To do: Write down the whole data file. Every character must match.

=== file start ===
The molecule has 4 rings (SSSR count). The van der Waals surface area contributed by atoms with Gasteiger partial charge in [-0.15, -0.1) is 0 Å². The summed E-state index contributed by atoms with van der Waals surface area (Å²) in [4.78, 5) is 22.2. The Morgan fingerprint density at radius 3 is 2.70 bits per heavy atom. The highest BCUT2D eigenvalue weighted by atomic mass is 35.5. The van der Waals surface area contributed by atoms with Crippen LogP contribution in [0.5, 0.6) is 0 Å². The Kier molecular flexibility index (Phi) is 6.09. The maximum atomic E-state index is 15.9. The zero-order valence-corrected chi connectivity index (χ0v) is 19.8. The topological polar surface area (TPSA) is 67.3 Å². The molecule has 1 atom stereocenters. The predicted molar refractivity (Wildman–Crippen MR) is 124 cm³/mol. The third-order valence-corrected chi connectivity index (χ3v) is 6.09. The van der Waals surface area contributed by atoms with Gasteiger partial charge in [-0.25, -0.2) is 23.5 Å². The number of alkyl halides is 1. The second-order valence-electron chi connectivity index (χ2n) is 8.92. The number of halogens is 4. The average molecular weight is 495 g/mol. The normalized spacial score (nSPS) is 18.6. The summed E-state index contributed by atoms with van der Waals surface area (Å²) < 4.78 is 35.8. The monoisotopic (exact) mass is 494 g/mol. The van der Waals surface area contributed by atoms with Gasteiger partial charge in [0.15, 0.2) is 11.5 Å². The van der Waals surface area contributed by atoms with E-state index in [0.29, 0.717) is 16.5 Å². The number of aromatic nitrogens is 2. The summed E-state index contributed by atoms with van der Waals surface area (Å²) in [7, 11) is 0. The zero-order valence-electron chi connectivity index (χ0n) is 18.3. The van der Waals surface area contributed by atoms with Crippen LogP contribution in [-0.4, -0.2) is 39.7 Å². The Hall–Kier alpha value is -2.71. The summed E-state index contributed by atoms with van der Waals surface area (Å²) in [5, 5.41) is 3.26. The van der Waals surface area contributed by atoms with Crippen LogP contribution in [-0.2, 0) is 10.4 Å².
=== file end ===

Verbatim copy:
The molecule has 4 rings (SSSR count). The van der Waals surface area contributed by atoms with Gasteiger partial charge in [-0.15, -0.1) is 0 Å². The summed E-state index contributed by atoms with van der Waals surface area (Å²) in [4.78, 5) is 22.2. The Morgan fingerprint density at radius 3 is 2.70 bits per heavy atom. The highest BCUT2D eigenvalue weighted by atomic mass is 35.5. The van der Waals surface area contributed by atoms with Crippen LogP contribution in [0.5, 0.6) is 0 Å². The Kier molecular flexibility index (Phi) is 6.09. The maximum atomic E-state index is 15.9. The zero-order valence-corrected chi connectivity index (χ0v) is 19.8. The topological polar surface area (TPSA) is 67.3 Å². The molecule has 1 atom stereocenters. The predicted molar refractivity (Wildman–Crippen MR) is 124 cm³/mol. The third-order valence-corrected chi connectivity index (χ3v) is 6.09. The van der Waals surface area contributed by atoms with Gasteiger partial charge in [-0.25, -0.2) is 23.5 Å². The number of alkyl halides is 1. The second-order valence-electron chi connectivity index (χ2n) is 8.92. The number of halogens is 4. The average molecular weight is 495 g/mol. The normalized spacial score (nSPS) is 18.6. The summed E-state index contributed by atoms with van der Waals surface area (Å²) < 4.78 is 35.8. The monoisotopic (exact) mass is 494 g/mol. The van der Waals surface area contributed by atoms with Gasteiger partial charge in [0.15, 0.2) is 11.5 Å². The van der Waals surface area contributed by atoms with E-state index in [0.29, 0.717) is 16.5 Å². The number of aromatic nitrogens is 2. The summed E-state index contributed by atoms with van der Waals surface area (Å²) in [7, 11) is 0. The zero-order valence-electron chi connectivity index (χ0n) is 18.3. The van der Waals surface area contributed by atoms with Crippen LogP contribution in [-0.4, -0.2) is 39.7 Å². The Hall–Kier alpha value is -2.71. The summed E-state index contributed by atoms with van der Waals surface area (Å²) in [5, 5.41) is 3.26. The van der Waals surface area contributed by atoms with Crippen LogP contribution in [-0.2, 0) is 10.4 Å².